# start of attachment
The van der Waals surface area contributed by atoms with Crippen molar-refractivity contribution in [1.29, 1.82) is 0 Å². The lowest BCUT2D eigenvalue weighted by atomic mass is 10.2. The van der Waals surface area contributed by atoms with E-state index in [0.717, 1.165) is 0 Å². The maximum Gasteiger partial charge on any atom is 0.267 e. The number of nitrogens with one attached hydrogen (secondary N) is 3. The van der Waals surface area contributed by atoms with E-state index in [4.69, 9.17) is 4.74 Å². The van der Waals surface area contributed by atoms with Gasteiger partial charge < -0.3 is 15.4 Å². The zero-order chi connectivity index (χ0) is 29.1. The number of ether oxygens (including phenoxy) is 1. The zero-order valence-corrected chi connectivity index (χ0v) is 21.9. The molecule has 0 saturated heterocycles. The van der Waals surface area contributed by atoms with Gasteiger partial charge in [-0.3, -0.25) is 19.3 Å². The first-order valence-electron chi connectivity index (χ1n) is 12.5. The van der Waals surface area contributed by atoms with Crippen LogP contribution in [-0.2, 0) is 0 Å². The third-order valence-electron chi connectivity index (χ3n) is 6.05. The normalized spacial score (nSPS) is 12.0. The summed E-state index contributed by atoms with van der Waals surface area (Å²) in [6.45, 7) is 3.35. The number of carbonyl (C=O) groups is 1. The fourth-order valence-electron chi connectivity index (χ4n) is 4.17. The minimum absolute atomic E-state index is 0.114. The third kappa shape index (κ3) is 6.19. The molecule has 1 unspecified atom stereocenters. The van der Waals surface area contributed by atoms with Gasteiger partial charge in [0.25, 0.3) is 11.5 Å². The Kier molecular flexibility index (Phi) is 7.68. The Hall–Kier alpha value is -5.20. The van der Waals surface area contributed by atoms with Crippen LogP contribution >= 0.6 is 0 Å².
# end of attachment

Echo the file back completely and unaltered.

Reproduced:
The van der Waals surface area contributed by atoms with Crippen molar-refractivity contribution in [1.29, 1.82) is 0 Å². The lowest BCUT2D eigenvalue weighted by atomic mass is 10.2. The van der Waals surface area contributed by atoms with E-state index in [0.717, 1.165) is 0 Å². The maximum Gasteiger partial charge on any atom is 0.267 e. The number of nitrogens with one attached hydrogen (secondary N) is 3. The van der Waals surface area contributed by atoms with E-state index in [4.69, 9.17) is 4.74 Å². The van der Waals surface area contributed by atoms with Gasteiger partial charge < -0.3 is 15.4 Å². The zero-order chi connectivity index (χ0) is 29.1. The number of ether oxygens (including phenoxy) is 1. The zero-order valence-corrected chi connectivity index (χ0v) is 21.9. The molecule has 0 saturated heterocycles. The van der Waals surface area contributed by atoms with Gasteiger partial charge in [-0.3, -0.25) is 19.3 Å². The first-order valence-electron chi connectivity index (χ1n) is 12.5. The van der Waals surface area contributed by atoms with Crippen LogP contribution in [-0.2, 0) is 0 Å². The third-order valence-electron chi connectivity index (χ3n) is 6.05. The normalized spacial score (nSPS) is 12.0. The summed E-state index contributed by atoms with van der Waals surface area (Å²) in [6.45, 7) is 3.35. The number of carbonyl (C=O) groups is 1. The fourth-order valence-electron chi connectivity index (χ4n) is 4.17. The minimum absolute atomic E-state index is 0.114. The third kappa shape index (κ3) is 6.19. The molecule has 1 unspecified atom stereocenters. The van der Waals surface area contributed by atoms with Gasteiger partial charge in [0.25, 0.3) is 11.5 Å². The Kier molecular flexibility index (Phi) is 7.68. The Hall–Kier alpha value is -5.20. The van der Waals surface area contributed by atoms with Crippen LogP contribution >= 0.6 is 0 Å².